Structural integrity with functional plasticity: what type I IFN receptor polymorphisms reveal

Nicole A. de Weerd, Julian P. Vivian, San S. Lim, Stephanie U-Shane Huang, Paul J. Hertzog

Research output: Contribution to journalReview ArticleResearchpeer-review

7 Citations (Scopus)


The type I IFNs activate an array of signaling pathways, which are initiated after IFNs bind their cognate receptors, IFNα/β receptor (IFNAR)1 and IFNAR2. These signals contribute to many aspects of human health including defense against pathogens, cancer immunosurveillance, and regulation of inflammation. How these cytokines interact with their receptors influences the quality of these signals. As such, the integrity of receptor structure is pivotal to maintaining human health and the response to immune stimuli. This review brings together genome wide association studies and clinical reports describing the association of nonsynonymous IFNAR1 and IFNAR2 polymorphisms with clinical disease, including altered susceptibility to viral and bacterial pathogens, autoimmune diseases, cancer, and adverse reactions to live-attenuated vaccines. We describe the amino acid substitutions or truncations induced by these polymorphisms and, using the knowledge of IFNAR conformational changes, IFNAR-IFN interfaces and overall structure-function relationship of the signaling complexes, we hypothesize the effect of these polymorphisms on receptor structure. That these predicted changes to IFNAR structure are associated with clinical manifestations of human disease, highlights the importance of IFNAR structural integrity to maintaining functional quality of these receptor-mediated responses. Type I IFNs are pivotal to innate immune responses and ultimately, to human health. Understanding the consequences of altered structure on the actions of these clinically significant cell receptors provides important information on the roles of IFNARs in health and disease.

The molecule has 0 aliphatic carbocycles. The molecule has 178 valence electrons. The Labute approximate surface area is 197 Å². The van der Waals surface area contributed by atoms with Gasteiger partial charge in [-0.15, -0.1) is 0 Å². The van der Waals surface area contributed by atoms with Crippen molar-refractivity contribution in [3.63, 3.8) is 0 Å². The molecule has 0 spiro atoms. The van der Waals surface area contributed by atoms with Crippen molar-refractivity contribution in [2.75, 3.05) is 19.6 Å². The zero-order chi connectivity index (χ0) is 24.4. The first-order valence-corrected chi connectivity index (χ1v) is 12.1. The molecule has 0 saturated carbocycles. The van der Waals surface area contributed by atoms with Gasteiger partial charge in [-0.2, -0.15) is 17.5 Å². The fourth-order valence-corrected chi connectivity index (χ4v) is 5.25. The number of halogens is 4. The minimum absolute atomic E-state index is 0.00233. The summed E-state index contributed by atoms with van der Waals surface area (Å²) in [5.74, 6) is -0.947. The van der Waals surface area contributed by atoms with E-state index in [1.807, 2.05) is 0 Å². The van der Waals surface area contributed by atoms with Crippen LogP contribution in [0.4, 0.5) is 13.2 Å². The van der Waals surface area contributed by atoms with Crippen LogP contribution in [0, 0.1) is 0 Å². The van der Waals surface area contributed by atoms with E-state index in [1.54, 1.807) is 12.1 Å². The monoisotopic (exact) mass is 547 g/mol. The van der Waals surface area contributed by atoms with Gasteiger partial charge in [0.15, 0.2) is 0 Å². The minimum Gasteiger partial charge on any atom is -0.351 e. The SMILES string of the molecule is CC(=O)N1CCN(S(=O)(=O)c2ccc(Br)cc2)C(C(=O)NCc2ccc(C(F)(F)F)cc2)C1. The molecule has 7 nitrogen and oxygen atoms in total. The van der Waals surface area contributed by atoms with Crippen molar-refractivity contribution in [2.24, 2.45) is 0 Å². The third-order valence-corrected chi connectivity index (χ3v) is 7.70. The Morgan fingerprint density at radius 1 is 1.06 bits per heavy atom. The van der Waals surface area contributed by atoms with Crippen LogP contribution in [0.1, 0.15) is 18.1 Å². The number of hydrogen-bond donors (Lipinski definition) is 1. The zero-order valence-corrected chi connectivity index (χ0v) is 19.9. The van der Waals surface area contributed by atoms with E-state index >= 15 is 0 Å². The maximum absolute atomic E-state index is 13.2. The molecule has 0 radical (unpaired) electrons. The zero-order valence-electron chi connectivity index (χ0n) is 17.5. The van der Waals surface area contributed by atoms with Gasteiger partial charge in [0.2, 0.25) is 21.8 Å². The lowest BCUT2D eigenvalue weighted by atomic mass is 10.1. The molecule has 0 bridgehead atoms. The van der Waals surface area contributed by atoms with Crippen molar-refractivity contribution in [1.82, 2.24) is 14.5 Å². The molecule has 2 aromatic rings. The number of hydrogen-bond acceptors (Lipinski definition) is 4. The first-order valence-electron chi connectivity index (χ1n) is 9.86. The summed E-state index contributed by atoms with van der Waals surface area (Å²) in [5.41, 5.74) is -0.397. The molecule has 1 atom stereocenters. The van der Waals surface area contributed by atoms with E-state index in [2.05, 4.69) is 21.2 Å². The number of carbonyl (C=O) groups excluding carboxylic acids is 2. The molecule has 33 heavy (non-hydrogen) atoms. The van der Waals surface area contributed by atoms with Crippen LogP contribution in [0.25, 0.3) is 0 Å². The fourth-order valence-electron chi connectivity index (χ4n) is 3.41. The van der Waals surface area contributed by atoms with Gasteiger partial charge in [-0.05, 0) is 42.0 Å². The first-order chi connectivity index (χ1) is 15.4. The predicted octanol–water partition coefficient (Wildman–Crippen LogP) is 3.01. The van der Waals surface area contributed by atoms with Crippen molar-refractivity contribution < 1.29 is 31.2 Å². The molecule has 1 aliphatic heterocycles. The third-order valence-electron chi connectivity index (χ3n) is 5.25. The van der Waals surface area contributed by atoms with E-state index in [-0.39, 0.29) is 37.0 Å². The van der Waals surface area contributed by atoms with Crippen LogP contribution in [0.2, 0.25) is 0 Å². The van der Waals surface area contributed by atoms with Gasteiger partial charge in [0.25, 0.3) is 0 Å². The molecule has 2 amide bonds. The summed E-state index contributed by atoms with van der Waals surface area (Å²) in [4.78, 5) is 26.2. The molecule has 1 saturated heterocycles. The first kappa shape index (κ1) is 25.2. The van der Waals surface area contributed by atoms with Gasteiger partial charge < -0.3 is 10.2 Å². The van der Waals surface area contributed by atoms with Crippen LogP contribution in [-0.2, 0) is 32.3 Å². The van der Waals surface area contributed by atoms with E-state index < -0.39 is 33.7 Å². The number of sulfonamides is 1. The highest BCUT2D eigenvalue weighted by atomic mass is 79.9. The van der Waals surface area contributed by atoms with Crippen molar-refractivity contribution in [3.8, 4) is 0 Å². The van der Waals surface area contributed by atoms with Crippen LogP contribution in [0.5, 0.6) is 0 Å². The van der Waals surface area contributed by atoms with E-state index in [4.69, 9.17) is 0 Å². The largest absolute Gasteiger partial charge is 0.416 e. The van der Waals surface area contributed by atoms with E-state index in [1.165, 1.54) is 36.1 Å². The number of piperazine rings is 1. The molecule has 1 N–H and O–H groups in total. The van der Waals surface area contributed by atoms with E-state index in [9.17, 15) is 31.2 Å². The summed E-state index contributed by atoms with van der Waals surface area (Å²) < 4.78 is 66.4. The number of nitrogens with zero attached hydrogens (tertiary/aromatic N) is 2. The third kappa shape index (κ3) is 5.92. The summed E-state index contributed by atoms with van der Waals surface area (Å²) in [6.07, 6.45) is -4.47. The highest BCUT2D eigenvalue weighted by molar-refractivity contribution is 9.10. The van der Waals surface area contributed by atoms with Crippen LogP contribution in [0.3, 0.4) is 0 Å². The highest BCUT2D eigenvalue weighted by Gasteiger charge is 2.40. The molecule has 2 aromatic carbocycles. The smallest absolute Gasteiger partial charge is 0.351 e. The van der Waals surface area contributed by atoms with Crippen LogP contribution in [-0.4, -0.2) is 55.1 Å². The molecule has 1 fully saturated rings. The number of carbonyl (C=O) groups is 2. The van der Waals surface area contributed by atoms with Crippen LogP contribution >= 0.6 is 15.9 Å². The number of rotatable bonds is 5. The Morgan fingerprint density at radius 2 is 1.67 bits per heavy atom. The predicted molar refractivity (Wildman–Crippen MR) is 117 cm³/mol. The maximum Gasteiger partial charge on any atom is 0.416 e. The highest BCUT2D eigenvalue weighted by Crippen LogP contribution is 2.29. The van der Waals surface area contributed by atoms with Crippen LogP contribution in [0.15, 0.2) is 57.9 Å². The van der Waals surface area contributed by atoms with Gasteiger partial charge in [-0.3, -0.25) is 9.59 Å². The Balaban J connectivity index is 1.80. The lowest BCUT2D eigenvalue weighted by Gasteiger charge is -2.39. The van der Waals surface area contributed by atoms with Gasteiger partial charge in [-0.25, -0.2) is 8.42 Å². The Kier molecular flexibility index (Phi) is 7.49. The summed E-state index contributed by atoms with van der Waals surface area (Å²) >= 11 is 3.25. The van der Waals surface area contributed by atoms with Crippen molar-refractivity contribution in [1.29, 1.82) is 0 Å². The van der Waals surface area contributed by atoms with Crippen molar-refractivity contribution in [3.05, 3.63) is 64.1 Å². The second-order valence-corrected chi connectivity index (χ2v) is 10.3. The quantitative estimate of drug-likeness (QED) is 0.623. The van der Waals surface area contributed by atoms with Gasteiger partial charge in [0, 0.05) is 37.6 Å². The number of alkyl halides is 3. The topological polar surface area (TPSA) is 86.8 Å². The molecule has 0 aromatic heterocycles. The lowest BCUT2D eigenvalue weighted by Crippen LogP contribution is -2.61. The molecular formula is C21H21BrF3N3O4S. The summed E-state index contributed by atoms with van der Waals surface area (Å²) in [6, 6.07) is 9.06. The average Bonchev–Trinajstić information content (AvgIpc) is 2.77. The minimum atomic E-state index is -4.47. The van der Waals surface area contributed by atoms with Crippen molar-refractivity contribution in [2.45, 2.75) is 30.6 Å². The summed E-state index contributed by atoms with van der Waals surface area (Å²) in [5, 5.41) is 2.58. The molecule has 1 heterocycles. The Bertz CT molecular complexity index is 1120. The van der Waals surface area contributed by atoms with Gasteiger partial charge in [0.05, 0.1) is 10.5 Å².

Original languageEnglish
Pages (from-to)909-924
Number of pages16
JournalJournal of Leukocyte Biology
Issue number3
Publication statusPublished - Sept 2020


  • altered signaling
  • disease association
  • protein mutation

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